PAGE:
Australia: 3.1 GW of solar under construction, says CEC


The Clean Energy Council (CEC) has released new statistics on jobs and investment in Australia’s renewable energy sector, confirming the country’s unprecedented construction boom for clean energy projects.

According to the CEC, there is a total of 42 renewable energy projects across Australia in construction or due to start soon, having reached financial close.

Among the states, Queensland far ahead with 18 projects, followed by South Australia with eight and Victoria and New South Wales seven each. Western Australia and Tasmania currently have one project each in the construction pipeline.

The accumulated renewable energy capacity stands at 6239 MW, including 3108 MW of solar projects and 3302 MW of wind farms, which is on top of 24 projects that have already been completed in 2018 totaling 1366 MW, worth $2.9 billion in investment.

Furthermore, the CEC finds that the projects in the 2018 construction pipeline are poised to deliver over $9.7 billion in investment, with a total of 5354 direct jobs created at the construction sites.

Investment confidence, employment trends and business challenges

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A survey run by the CEC among 100 CEOs and senior executives across the renewable energy and storage industry showed strong confidence in short-term investments but concern about policy uncertainty for the future.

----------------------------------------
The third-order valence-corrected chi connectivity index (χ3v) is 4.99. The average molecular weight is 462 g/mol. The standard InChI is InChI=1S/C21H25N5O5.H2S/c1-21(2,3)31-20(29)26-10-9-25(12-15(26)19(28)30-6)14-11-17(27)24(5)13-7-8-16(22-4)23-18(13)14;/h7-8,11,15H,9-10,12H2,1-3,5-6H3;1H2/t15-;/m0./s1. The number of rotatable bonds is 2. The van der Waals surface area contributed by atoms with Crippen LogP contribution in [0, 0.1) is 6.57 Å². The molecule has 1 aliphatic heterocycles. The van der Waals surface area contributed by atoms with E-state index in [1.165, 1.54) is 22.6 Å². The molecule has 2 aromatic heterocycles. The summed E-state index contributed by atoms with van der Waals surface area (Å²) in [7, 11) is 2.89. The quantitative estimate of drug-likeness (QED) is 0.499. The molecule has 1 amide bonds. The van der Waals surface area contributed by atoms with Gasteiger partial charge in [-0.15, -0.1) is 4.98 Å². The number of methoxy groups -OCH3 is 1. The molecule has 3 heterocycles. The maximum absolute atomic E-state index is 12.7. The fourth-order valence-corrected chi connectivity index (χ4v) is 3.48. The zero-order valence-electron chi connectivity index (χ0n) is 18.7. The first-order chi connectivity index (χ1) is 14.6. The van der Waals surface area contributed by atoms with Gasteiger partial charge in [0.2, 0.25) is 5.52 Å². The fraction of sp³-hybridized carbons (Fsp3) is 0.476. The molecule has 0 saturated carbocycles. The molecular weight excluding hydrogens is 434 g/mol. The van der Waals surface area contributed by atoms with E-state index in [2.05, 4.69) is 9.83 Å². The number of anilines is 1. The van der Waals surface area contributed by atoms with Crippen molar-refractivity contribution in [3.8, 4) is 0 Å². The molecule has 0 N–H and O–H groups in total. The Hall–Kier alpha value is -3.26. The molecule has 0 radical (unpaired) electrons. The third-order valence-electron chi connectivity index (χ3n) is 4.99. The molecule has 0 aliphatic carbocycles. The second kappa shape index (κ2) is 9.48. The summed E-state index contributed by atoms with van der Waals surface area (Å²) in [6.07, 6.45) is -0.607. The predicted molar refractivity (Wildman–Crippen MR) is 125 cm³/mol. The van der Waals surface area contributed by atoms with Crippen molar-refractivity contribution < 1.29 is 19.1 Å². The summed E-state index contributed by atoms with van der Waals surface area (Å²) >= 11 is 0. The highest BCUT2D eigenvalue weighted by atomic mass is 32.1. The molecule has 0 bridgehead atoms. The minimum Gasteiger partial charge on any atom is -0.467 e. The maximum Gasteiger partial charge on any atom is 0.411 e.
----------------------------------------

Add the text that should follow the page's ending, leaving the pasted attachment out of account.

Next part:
“The Clean Energy Outlook survey we are releasing shows cautious optimism from the executives who responded. The industry has been in a record growth phase, but those who have been around for a while have not forgotten the lean years in the middle of the decade caused by chronic political and policy uncertainty,” CEC Chief Executive Kane Thornton said when launching the Australian Clean Energy Summit (ACES) at the ICC in Sydney on Tuesday.

Ranked out of 10, the group’s level of confidence to make investments over the next three years averaged 6.9, with most respondents saying they are confident in the short term, but wary of making longer term investment decisions against the background of policy uncertainty.

Almost three quarters (73%) of those surveyed were planning to hire more staff in the next 12 months, while only 4% expected their number of staff to drop during this period. But again, beyond 2020 there was less confidence in employment levels.

The two biggest common issues affecting businesses were policy uncertainty and regulatory change, with the proposed National Energy Guarantee (NEG) casting a shadow over a year of record activity and investment in energy storage and renewables.

In addition, responses indicated that network connections were an increasing bottleneck and companies are concerned by the rapid change to connection processes and requirements.

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